David Aaronovitch (born July 8, 1954) is a British journalist, broadcaster, and author. He is a regular columnist for The Times, and is the author of Paddling to Jerusalem: An Aquatic Tour of Our Small Country (2000). He won the George Orwell Prize for political journalism in 2001.
He studied Modern History at Balliol College, Oxford from October 1972 until April 1974, when he was sent down (expelled) for failing the German part of his History exams. He completed his education at the University of Manchester, graduating in 1978 with an upper second BA (Hons) in History. While at Manchester, he was a member of the 1975 University Challenge team that lost in the first round after answering most questions with the name of a revolutionary ("Trotsky", "Lenin", "Karl Marx" or "Che Guevara"); the team's tactics were a protest against the fact that the Oxford and Cambridge universities can enter each of their colleges as a separate team even though the individual colleges are not universities in themselves.
He was initially a Eurocommunist and active in the Young Communist League (YCL), where he met Peter Mandelson, then also a member. He was also active in the National Union of Students (NUS) where he got to know the president at the time, Charles Clarke, who later became Home Secretary. Aaronovitch himself was president of the NUS from 1980 to 1982. He then identified with the Broad Left, but later moved rightward politically.
At the New Statesman he wrote a pseudonymous column purporting to be the diary of 'Lynton Charles, MP'. Charles and Lynton are Tony Blair's middle names. He began contributing to The Guardian and The Observer in 2003, where he was a columnist and feature writer. Since June 2005, he has written a regular column for The Times and regularly writes columns for the Jewish Chronicle. He also presents or contributes to radio and television programmes, including the BBC's Have I Got News For You and BBC News 24.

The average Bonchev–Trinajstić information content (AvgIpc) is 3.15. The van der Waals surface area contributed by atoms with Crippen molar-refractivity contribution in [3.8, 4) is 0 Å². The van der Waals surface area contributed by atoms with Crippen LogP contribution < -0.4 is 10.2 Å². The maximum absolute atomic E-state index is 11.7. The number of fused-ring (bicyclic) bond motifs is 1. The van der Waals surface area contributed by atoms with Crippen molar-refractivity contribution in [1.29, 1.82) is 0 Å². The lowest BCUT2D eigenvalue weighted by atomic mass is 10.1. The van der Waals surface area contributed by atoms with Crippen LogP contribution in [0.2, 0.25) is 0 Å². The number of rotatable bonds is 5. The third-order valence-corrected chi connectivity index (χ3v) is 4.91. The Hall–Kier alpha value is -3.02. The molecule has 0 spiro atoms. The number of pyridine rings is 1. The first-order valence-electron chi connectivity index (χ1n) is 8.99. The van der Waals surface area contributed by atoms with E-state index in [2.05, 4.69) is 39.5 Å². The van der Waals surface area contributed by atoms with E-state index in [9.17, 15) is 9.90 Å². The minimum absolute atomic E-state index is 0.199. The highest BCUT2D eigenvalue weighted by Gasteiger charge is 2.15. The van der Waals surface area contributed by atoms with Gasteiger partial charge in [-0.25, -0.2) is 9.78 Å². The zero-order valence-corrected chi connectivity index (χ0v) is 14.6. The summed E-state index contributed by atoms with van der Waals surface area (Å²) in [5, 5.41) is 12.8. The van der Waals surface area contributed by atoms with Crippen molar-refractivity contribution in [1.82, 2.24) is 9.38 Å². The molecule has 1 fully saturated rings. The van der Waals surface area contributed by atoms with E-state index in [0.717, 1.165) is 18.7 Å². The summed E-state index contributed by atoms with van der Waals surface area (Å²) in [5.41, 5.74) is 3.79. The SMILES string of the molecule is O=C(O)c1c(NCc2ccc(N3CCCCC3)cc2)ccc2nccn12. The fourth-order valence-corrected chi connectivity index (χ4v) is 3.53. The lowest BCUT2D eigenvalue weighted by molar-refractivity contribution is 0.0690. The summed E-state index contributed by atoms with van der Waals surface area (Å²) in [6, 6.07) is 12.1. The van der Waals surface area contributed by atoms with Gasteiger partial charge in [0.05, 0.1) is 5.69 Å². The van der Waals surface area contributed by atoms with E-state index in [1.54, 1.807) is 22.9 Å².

In his columns, he supports the current New Labour position, although he has opposed them on issues related to the House of Lords, civil liberties and voting reform. He strongly supported the 2003 invasion of Iraq.
Various people have been identified as the real writer of the Norman Johnson columns, principally Catherine Bennett, a regular Guardian columnist.
In late-2005 Aaronovitch was co-author, with blogger Oliver Kamm and journalist Francis Wheen, of a complaint to The Guardian when it published a correction and apology for an interview with Chomsky by Emma Brockes. Chomsky complained that the article suggested he denied the fact of the Srebrenica massacre of 1995. The writer Diana Johnstone also complained about references to her in the interview. A Guardian readers' editor found that this had misrepresented Chomsky's position, and his judgement was upheld in May 2006 by an external ombudsman, John Willis. In his report for the Guardian, Willis detailed his reasons for rejecting the argument. The Independent's media columnist Stephen Glover criticized the Willis report and asks why Willis did not "reconsider Professor Chomsky's original complaint in the light of the evidence adduced by Messrs Aaronovitch, Kamm and Wheen in their letter".
No, Sir, that ain't History: Voodoo Histories, the David Aaronovitch book that attempts to falsify all Modern-day instances of Conspiracy, falls short Because, ironically, it ignores History.(BOOK REVIEW)(Voodoo Histories: The Role of Conspiracy Theory in Shaping Modern History)(Book review)
Mar 15, 2010; Voodoo Histories: The Role of Conspiracy Theory in Shaping Modern History, by David Aaronovitch, New York: Riverhead Books,...
Right of Reply ; the Editor of Radio 4's `Today' Programme Responds to an Article by David Aaronovitch, Which Criticised the Radio Programme's Coverage of Begging by Asylum Seekers
Mar 15, 2000; OH, THOSE scrounging Romanian gypsies want a good kicking and no mistake. They come over here with their threatening babies,...
Right of Reply: Christine Blower A London Socialist Alliance candidate for the Greater London Assembly defends her organisation against criticisms made by David Aaronovitch
Apr 26, 2000; THE DISILLUSIONMENT with New Labour expected by many of us on the left is indeed, as David Aaronovitch puts it, "going like a...